Details are slowly emerging regarding the discovery in Munich some two years ago of an extraordinary cache of art with a Nazi era provenance.
Already, though, a debate has started as to
what its legal status may be, with opinion veering between Nazi
loot and the legitimate property of the man in whose apartment it
The revelation that 1406 drawings, prints,
watercolours and oils with a provisional valuation of close to €1bn
now reside in a suburban customs warehouse promises to provoke a
flood of restitution claims.
The trail began in September 2010 when a
cross-border customs sweep of a train from Switzerland to German
found 80-year-old Cornelius Gurlitt carrying large quantities of
cash. When tax authorities went to his unassuming flat in the
Schwabing neighbourhood of Munich they discovered pictures by
artists including Kirchner, Chagall, Matisse, Picasso,
Toulouse-Lautrec, Courbet and Canaletto behind shelves of
Mr Gurlitt is the son of Hildebrand Gurlitt,
an art dealer and former director of the museum in Zwickau (he left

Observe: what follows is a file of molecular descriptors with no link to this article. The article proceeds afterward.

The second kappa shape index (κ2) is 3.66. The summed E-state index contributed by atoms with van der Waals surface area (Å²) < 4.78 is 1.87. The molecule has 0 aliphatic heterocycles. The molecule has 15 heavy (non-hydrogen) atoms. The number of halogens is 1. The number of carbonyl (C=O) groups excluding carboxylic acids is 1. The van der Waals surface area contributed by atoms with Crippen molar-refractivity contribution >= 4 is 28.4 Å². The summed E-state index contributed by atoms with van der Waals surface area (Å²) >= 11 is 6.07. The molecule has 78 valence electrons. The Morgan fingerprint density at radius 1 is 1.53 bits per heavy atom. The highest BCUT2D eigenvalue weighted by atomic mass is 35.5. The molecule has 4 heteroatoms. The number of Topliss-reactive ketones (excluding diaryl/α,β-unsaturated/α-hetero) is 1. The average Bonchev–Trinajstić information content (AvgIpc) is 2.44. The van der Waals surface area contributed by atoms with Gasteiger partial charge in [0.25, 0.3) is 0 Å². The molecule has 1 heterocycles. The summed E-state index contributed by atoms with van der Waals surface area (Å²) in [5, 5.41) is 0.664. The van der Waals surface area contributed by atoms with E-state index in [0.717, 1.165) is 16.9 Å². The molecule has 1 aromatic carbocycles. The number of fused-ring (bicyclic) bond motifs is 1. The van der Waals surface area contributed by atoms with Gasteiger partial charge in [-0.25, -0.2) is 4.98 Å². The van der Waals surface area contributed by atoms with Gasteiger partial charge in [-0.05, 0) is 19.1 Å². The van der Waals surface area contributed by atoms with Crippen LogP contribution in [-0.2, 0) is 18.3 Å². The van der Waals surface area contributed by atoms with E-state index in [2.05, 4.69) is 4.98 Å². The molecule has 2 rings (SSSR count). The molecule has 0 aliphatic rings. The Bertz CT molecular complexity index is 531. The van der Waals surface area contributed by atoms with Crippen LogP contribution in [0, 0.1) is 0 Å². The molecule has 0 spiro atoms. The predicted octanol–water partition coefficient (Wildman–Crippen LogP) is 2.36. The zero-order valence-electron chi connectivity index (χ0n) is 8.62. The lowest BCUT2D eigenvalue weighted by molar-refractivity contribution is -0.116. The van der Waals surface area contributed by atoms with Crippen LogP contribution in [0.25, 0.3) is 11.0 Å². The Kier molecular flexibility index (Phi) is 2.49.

the post in 1933 because he was half Jewish) who was given the task
of selling 'degenerate art' from German museums for hard currency
abroad. He also bought many works from private owners until the end
of the war.
Sale of Works
It seems that his son survived for the next
60 years by selling off some of the works as a means of support.
Only weeks prior to the seizure of the collection, Cologne auction
house Lempertz had sold Lion Tamer, Circus, a gouache by
Max Beckmann (a picture once owned by the Jewish art dealer and
collector Alfred Flechtheim, but not one on the Art Loss Register's
list of Nazi-looted work) for €864,000.
Gurlitt, who had no declared income but more
than €500,000 in bank accounts, has been charged with tax evasion
The issue of ownership promises to be
extremely complex. While at least 200 pieces are thought to be on
lists of pictures missing since the Second World War (a portrait of
a lady by Matisse once belonged to the dealer Paul Rosenburg),
others may have been acquired legitimately by Hildebrand Gurlitt.
At least some of Gurlitt's pictures were confiscated by the Allies
after World War Two, but later returned to him.
Thus far only snapshots of the contents of the flat have been
published and Jewish groups are among those that have called for
more information to be made public immediately.
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